I find it gratifying that so many different organizations within Cisco have been able to leverage our collaboration solution – the Integrated Workforce Experience or IWE – to better enable them to improve speed, scale and reuse on a regular basis. I’ve shared examples with you in my last two blogs about how our Sales and IT departments have used IWE successfully. Today I’m providing a look into Cisco’s Engineering function and how it is using collaboration to great effect.
Cisco a few weeks ago opened a new Data Center in Allen, Texas to fanfare that included media coverage and a ribbon-cutting ceremony with Texas Governor Rick Perry.
We’re now opening a Data Center in Research Triangle Park, North Carolina. The facility features water-cooled cabinets, supports up to 25 kW per rack and has sophisticated monitoring and management tools for controlling power and cooling systems. The Data Center can be configured with different levels of redundancy (up to tier 4), has a calculated PUE below 1.25 and is modular, allowing for rapid expansion.
Oh, and it’s tucked into a 40 ft. long box that can be delivered to your doorstep. That’s right, Cisco’s newest server environment is a containerized Data Center.
The Cisco Containerized Data Center at Cisco's Research Triangle Park campus.
A formal grand-opening isn’t scheduled until August when an in-building Data Center opens its doors on the Research Triangle Park campus as well. But you can watch the video below for a sneak peak at how it was installed as well as catch further discussion about Data Center container capabilities.
Additional information about the Cisco Containerized Data Center is available at www.cisco.com/go/cdc.
Unless you have been living under a rock for the past few years – and perhaps even then – you have undoubtedly heard someone touting the merits of virtualization and cloud computing. Chief among the advantages are reduced costs and the capability to do more with fewer resources.
Although the terms are often used simultaneously, cloud and virtualization aren’t the same. Click below for a brief discussion of each.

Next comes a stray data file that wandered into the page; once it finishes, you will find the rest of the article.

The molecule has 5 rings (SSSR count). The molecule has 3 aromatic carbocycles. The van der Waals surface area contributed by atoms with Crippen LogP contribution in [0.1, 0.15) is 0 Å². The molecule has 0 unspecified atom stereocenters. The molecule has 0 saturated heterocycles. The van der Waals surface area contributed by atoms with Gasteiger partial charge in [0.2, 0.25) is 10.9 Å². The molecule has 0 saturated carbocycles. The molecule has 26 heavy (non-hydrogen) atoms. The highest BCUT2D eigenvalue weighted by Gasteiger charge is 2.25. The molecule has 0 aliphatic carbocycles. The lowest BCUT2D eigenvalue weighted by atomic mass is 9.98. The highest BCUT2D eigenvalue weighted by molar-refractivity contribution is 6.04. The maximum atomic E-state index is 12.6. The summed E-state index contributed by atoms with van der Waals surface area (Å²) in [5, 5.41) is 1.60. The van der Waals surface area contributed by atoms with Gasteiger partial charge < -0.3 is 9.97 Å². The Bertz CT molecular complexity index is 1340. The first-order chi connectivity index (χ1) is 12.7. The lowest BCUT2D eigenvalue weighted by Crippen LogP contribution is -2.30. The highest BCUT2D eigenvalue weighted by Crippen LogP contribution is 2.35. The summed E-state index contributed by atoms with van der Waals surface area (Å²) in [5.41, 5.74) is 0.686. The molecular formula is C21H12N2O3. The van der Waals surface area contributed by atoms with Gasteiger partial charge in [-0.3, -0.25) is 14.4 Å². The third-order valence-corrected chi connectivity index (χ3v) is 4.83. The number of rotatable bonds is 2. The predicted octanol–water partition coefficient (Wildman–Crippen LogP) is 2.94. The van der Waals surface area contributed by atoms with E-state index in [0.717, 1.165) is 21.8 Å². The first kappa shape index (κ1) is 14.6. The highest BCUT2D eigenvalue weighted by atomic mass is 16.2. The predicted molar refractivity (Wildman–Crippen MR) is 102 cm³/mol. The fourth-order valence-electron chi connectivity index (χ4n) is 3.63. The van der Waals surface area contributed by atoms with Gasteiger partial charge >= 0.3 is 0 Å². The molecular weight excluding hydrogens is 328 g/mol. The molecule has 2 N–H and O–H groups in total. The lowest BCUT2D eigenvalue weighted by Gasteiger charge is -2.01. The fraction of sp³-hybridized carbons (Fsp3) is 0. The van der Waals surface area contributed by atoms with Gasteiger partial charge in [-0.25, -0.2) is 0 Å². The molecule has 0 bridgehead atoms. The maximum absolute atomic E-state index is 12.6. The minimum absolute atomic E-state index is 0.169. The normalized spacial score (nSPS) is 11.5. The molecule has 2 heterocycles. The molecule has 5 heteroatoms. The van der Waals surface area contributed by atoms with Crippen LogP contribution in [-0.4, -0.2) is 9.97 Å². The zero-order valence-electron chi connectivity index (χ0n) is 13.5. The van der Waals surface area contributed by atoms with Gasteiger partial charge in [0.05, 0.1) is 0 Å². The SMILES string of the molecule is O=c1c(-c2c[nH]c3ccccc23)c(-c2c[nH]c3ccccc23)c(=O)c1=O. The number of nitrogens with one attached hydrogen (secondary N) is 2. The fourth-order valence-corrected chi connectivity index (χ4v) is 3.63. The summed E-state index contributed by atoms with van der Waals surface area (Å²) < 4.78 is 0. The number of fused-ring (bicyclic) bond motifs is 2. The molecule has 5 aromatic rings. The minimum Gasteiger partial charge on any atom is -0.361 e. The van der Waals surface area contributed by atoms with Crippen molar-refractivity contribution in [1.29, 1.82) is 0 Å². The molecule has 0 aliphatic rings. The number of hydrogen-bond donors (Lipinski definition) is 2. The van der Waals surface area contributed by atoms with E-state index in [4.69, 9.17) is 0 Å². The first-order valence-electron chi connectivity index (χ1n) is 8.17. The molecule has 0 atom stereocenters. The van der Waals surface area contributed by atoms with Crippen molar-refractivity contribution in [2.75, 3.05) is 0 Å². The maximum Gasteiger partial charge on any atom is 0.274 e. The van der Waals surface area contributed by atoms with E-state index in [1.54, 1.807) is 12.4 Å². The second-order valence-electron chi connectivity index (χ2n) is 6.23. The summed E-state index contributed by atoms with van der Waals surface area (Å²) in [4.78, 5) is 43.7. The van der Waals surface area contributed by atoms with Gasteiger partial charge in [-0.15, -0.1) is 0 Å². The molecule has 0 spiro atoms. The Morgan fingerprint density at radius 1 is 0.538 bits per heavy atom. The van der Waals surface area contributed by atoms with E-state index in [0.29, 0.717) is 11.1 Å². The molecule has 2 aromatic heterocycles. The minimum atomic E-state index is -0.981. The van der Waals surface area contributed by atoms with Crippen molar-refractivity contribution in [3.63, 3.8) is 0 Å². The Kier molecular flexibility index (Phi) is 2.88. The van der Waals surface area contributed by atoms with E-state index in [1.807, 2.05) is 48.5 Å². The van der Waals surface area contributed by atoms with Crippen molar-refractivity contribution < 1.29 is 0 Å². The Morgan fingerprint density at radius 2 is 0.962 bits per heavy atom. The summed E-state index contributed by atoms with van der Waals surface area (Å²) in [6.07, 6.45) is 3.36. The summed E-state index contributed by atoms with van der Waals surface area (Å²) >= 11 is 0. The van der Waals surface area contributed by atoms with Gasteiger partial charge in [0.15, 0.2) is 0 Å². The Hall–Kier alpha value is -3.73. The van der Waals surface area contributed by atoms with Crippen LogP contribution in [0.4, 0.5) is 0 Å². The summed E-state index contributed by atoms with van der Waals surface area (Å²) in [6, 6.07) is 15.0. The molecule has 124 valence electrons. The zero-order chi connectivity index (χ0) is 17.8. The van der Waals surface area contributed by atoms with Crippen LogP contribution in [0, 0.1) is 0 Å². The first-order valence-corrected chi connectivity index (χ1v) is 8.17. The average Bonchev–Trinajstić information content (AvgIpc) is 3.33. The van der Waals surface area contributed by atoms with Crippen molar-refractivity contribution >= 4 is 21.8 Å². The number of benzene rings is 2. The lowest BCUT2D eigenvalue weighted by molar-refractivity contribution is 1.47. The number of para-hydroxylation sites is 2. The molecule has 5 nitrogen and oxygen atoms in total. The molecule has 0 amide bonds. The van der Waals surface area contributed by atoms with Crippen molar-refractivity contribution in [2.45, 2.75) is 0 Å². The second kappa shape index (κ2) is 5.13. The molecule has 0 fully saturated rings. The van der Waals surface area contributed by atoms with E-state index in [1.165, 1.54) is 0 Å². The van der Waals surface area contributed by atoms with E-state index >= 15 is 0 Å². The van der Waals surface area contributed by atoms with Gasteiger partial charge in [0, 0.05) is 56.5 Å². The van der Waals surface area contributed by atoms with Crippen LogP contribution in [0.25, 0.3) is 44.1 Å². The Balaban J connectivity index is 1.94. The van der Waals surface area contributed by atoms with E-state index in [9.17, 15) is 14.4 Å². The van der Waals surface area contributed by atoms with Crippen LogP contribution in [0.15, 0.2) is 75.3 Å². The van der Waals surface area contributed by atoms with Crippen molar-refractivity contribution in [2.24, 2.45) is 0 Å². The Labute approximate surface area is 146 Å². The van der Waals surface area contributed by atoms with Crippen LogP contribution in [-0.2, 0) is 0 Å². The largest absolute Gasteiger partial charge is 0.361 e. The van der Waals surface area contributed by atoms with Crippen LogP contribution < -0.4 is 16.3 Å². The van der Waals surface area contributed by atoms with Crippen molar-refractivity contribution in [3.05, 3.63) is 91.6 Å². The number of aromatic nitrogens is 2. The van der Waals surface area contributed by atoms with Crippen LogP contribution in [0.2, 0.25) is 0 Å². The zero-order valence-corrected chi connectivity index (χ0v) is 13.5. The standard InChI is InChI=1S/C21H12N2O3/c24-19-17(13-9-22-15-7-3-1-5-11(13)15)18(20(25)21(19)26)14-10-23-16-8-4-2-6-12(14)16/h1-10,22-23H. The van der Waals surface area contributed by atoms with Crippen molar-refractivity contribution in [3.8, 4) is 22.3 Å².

Last week, I described what Cisco Unified Mobility is and what it does for me and the other thousands of employees at Cisco. Today, let me tell you about the deployment process and what we learned.
Cisco IT Implementation
Cisco Unified Mobility requires our Cisco Unified Communications Managers to be on version 7.1 or above, and we started deploying the service soon after we’d upgraded to 7.1. We deployed Cisco Unified Mobility in each of our 13 Cisco Unified Communications Manager clusters, rolling out the service on a site-by-site basis. This gradual transition process helped to smooth the impact of supporting users and the potential for spikes in outbound calls as employees began working with the SNR feature. At first, we worried that a large number of calls going out to mobile phones from Cisco sites might overwhelm smaller outbound trunks, but so far we haven’t seen any problems there. Also, our gradual site-based rollout made it easy to avoid countries that do not allow outbound calling from our private VoIP network to the PSTN (primarily in the Middle East, and in India).
Today I’d like to share with you another great example of how Cisco’s collaboration solution – our Integrated Workforce Experience or IWE – is showing tangible business value. Last week, I noted how one of my colleagues reduced email traffic substantially. Now a different perspective – from our Worldwide Sales organization and how one of its groups is using collaboration to sell to the small business community.